Everything everyone has ever written is about something. Even the simplest note has some underlying message, every shopping list begins with some intent, even if it’s as simple as “every home needs toilet paper” or as personal as “the things my doctor told me to start eating so I won’t die.”

How could something as huge as a novel be any different?

One of the early chapters in my book The Guide to Writing Fantasy and Science Fiction is entitled “Have Something to Say.” There I get into the concept of theme. Now, “theme” is a word that can have multiple definitions, but for me it simply asks: What is the idea at the heart of your story—what do you have to say?

In that book, I wrote:

The theme of your novel is a choice only you can make. If you try to take a stand you don’t believe in, your story will ring hollow. Your novel requires your unique political perspective, moral compass, ingrained ethics, religious beliefs, and worldview.

I think this is one of the two wellsprings from which a novel begins to form. The other is the even looser concept of the “idea,” which we’ve touched on recently too. The idea is the beginning of a narrative, or some bit of story that appears maybe even fully formed in your imagination, but theme is what you’re using that idea to communicate, or as Jane Yolen wrote in her brilliant book Take Joy:

Writing a story is a great deal like building a house. There is all that paperwork before you even begin. Notes. Research. The jotting down of ideas. But the most important beginning step is still warming things up at ground level so you can erect your story over that important foundation—the theme. For that is what theme really is—the sub-basement of whatever tale you are planning to tell.

Not everyone has to be a “political author,” and not every book has to be a “political book,” but any story should start with something you have to say. And everyone has something to say. If you’re a human in the world, you have something to say and the right to say it, and you can deliver that message in the form of fiction.

I’ll admit to some reluctance in using that word “message,” which runs the risk of being read as me advising everyone to pick sides, to beat each other over the head with some kind of specific political gripe, but that’s not at all what I’m saying. What you have to say doesn’t have to be all that controversial or in any way confrontational. George Orwell went on the offensive in 1984, but other authors, like, say, C.S. Lewis, rounded the edges of his message in the Narnia series, but both authors had something to say and they said it.

Everybody knows by now that I’m a huge Dune fan, and I’ve been slowly working my way through the whole series, including the new books. I’ve finished the books that I’d read previously—and I basically never re-read books, but I re-read those—and I’ve made it to where I wandered off in the 1980s. Last week I started in on Heretics of Dune, which was published about twenty years after the original. In a brief introduction to that book, author Frank Herbert mused a bit on what he set out to do when he wrote the original novel:

It was to be a story exploring the myth of the Messiah.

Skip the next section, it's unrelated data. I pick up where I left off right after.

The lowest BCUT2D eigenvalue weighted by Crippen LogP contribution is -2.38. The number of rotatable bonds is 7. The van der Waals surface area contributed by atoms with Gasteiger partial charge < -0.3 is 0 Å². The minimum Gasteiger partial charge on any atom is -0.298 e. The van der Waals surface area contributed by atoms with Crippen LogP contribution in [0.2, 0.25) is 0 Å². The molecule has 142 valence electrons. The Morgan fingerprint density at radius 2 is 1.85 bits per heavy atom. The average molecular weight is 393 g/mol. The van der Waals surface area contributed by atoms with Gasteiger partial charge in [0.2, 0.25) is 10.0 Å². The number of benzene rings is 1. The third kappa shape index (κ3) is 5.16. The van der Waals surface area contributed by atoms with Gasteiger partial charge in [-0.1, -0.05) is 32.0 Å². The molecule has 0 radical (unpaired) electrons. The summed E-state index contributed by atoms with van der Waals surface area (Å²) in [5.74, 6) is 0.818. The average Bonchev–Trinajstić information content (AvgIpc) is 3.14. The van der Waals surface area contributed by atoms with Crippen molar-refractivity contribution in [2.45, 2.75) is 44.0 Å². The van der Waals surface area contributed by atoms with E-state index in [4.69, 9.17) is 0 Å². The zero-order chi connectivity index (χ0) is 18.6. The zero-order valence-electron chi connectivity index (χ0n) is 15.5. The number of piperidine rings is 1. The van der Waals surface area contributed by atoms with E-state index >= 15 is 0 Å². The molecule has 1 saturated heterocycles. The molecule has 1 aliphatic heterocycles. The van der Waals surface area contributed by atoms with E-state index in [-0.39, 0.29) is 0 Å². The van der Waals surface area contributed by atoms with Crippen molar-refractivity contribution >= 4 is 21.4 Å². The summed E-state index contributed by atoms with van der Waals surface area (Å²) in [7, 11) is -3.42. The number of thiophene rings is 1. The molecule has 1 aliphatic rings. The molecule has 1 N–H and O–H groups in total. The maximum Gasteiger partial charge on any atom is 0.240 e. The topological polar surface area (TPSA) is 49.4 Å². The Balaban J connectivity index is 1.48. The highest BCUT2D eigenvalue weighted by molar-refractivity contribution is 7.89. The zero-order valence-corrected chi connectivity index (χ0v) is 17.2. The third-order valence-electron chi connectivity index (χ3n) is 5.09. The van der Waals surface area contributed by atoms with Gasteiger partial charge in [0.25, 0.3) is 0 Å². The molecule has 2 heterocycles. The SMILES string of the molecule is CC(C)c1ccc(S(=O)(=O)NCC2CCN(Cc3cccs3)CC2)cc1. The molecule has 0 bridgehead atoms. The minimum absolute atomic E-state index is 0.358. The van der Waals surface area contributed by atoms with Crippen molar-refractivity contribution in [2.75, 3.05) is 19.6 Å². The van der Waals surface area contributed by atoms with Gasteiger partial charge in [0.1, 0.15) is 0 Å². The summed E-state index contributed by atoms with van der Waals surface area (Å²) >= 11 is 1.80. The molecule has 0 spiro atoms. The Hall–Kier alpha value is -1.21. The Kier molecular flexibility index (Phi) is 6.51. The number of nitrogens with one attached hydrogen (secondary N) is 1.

It was to produce another view of a human-occupied planet as an energy machine.

It was to penetrate the interlocked workings of politics and economics.

It was to be an examination of absolute prediction and its pitfalls.

It was to have an awareness drug in it and tell what could happen through dependence on such a substance.

Potable water was to be an analog for oil and for water itself, a substance whose supply diminishes each day.

It was to be an ecological novel, then, with many overtones, as well as a story about people and their human concerns with human values, and I had to monitor each of these levels at every stage in the book.

I find this fascinating, and I’d like us to think of this in terms of an exercise.

Before you start your next novel or short story, in your notes or even just in your head, think about what you have to say, embracing at least one, and any combination of Herbert’s: It is to be…

  • It is to be a story that does some particular thing—that has some specific goal in mind.
  • It is to produce another view of an institution, way of life, philosophy, religion, ideology (etc. that exists or existed in the real world.
  • It is to penetrate the workings of an institution that exists or existed in the real world.
  • It is to be an examination of something happening or that has happened or I think might happen in the real world.
  • It is to have a particular thing, possibly heavily fictionalized, that is of concern in the real world.
  • It is to be a [?] novel in which [?] could be any combination of one or some of: political, entertaining, romantic, funny, heartbreaking, eye-opening, etc.—and this list could go on almost forever. But the point is, it’s a novel that has some kind of point of view—your point of view.

Then start writing. And don’t be surprised when, at the end, you find you’ve written something at least a little different from what you intended.


—Philip Athans

About Philip Athans

Philip Athans is the New York Times best-selling author of Annihilation and a dozen other books including The Guide to Writing Fantasy and Science Fiction, and Writing Monsters. His blog, Fantasy Author’s Handbook, ( is updated every Tuesday, and you can follow him on Twitter @PhilAthans.
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  1. Adam says:

    Ideas or themes are often the most elusive and evanescent of aspects of a story. More often than not they feel more like an afterthought than an integral part of the story, but I think you have provided some strong tools for more directly engaging the ideas, and starting with an idea/theme, rather than a character or conflict.
    Thank you for sharing.

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